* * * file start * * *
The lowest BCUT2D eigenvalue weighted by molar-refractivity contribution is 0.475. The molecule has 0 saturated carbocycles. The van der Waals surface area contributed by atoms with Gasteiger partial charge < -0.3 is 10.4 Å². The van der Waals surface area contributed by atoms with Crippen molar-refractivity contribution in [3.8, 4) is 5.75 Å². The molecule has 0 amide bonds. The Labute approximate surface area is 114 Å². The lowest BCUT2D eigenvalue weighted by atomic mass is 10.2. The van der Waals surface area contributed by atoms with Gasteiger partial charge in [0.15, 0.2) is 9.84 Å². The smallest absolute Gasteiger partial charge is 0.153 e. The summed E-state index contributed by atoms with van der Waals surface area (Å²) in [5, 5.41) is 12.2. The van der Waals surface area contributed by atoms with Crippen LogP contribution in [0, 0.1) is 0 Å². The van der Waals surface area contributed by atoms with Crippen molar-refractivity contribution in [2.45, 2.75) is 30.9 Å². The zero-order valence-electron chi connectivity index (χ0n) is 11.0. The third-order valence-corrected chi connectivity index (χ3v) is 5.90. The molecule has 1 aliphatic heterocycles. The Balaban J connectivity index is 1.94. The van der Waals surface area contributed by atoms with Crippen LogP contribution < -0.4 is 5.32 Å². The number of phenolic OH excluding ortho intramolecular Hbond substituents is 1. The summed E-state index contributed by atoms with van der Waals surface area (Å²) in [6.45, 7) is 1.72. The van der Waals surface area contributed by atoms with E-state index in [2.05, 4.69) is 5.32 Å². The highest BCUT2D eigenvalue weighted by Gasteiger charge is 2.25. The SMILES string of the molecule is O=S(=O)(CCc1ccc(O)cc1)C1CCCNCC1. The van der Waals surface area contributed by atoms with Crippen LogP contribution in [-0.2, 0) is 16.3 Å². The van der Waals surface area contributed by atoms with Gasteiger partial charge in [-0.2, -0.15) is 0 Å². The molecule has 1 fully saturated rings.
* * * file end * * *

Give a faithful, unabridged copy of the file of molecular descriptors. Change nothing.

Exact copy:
The lowest BCUT2D eigenvalue weighted by molar-refractivity contribution is 0.475. The molecule has 0 saturated carbocycles. The van der Waals surface area contributed by atoms with Gasteiger partial charge < -0.3 is 10.4 Å². The van der Waals surface area contributed by atoms with Crippen molar-refractivity contribution in [3.8, 4) is 5.75 Å². The molecule has 0 amide bonds. The Labute approximate surface area is 114 Å². The lowest BCUT2D eigenvalue weighted by atomic mass is 10.2. The van der Waals surface area contributed by atoms with Gasteiger partial charge in [0.15, 0.2) is 9.84 Å². The smallest absolute Gasteiger partial charge is 0.153 e. The summed E-state index contributed by atoms with van der Waals surface area (Å²) in [5, 5.41) is 12.2. The van der Waals surface area contributed by atoms with Crippen LogP contribution in [0, 0.1) is 0 Å². The van der Waals surface area contributed by atoms with Crippen molar-refractivity contribution in [2.45, 2.75) is 30.9 Å². The zero-order valence-electron chi connectivity index (χ0n) is 11.0. The third-order valence-corrected chi connectivity index (χ3v) is 5.90. The molecule has 1 aliphatic heterocycles. The Balaban J connectivity index is 1.94. The van der Waals surface area contributed by atoms with Crippen LogP contribution < -0.4 is 5.32 Å². The number of phenolic OH excluding ortho intramolecular Hbond substituents is 1. The summed E-state index contributed by atoms with van der Waals surface area (Å²) in [6.45, 7) is 1.72. The van der Waals surface area contributed by atoms with E-state index in [2.05, 4.69) is 5.32 Å². The highest BCUT2D eigenvalue weighted by Gasteiger charge is 2.25. The SMILES string of the molecule is O=S(=O)(CCc1ccc(O)cc1)C1CCCNCC1. The van der Waals surface area contributed by atoms with Crippen LogP contribution in [-0.2, 0) is 16.3 Å². The van der Waals surface area contributed by atoms with Gasteiger partial charge in [-0.2, -0.15) is 0 Å². The molecule has 1 fully saturated rings.